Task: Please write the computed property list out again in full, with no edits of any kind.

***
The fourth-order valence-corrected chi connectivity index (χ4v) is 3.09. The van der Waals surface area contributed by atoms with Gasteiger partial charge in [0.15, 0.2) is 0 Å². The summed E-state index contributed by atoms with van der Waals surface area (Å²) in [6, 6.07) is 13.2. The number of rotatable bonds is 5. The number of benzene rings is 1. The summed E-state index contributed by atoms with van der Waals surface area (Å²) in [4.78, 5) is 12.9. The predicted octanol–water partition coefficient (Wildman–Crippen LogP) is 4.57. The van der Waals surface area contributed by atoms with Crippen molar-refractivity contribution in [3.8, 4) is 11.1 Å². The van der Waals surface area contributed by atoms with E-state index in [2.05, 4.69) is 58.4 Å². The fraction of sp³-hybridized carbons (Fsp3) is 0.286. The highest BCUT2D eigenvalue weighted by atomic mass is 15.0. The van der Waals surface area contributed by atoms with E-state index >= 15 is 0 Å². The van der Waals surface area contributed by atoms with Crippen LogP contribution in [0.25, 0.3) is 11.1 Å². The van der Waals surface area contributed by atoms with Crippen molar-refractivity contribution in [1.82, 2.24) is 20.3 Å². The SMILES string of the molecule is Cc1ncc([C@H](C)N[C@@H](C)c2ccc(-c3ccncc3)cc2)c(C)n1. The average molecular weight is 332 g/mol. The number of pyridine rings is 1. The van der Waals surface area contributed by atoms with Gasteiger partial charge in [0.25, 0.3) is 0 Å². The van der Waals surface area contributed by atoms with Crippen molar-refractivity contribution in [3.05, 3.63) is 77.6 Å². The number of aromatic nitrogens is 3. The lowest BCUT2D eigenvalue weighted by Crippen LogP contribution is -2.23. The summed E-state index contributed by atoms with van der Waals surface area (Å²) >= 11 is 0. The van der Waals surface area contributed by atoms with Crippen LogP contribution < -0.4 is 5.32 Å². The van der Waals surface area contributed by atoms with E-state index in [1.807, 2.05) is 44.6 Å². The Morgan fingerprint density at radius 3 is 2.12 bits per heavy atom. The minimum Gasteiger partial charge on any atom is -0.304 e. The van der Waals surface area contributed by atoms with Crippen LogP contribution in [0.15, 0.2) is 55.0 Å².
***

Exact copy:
The fourth-order valence-corrected chi connectivity index (χ4v) is 3.09. The van der Waals surface area contributed by atoms with Gasteiger partial charge in [0.15, 0.2) is 0 Å². The summed E-state index contributed by atoms with van der Waals surface area (Å²) in [6, 6.07) is 13.2. The number of rotatable bonds is 5. The number of benzene rings is 1. The summed E-state index contributed by atoms with van der Waals surface area (Å²) in [4.78, 5) is 12.9. The predicted octanol–water partition coefficient (Wildman–Crippen LogP) is 4.57. The van der Waals surface area contributed by atoms with Crippen molar-refractivity contribution in [3.8, 4) is 11.1 Å². The van der Waals surface area contributed by atoms with E-state index in [2.05, 4.69) is 58.4 Å². The fraction of sp³-hybridized carbons (Fsp3) is 0.286. The highest BCUT2D eigenvalue weighted by atomic mass is 15.0. The van der Waals surface area contributed by atoms with E-state index >= 15 is 0 Å². The van der Waals surface area contributed by atoms with Crippen LogP contribution in [0.25, 0.3) is 11.1 Å². The van der Waals surface area contributed by atoms with Crippen molar-refractivity contribution in [1.82, 2.24) is 20.3 Å². The SMILES string of the molecule is Cc1ncc([C@H](C)N[C@@H](C)c2ccc(-c3ccncc3)cc2)c(C)n1. The average molecular weight is 332 g/mol. The number of pyridine rings is 1. The van der Waals surface area contributed by atoms with Gasteiger partial charge in [0.25, 0.3) is 0 Å². The van der Waals surface area contributed by atoms with Crippen molar-refractivity contribution in [3.05, 3.63) is 77.6 Å². The number of aromatic nitrogens is 3. The lowest BCUT2D eigenvalue weighted by Crippen LogP contribution is -2.23. The summed E-state index contributed by atoms with van der Waals surface area (Å²) >= 11 is 0. The van der Waals surface area contributed by atoms with Crippen LogP contribution < -0.4 is 5.32 Å². The van der Waals surface area contributed by atoms with E-state index in [1.807, 2.05) is 44.6 Å². The Morgan fingerprint density at radius 3 is 2.12 bits per heavy atom. The minimum Gasteiger partial charge on any atom is -0.304 e. The van der Waals surface area contributed by atoms with Crippen LogP contribution in [0.15, 0.2) is 55.0 Å².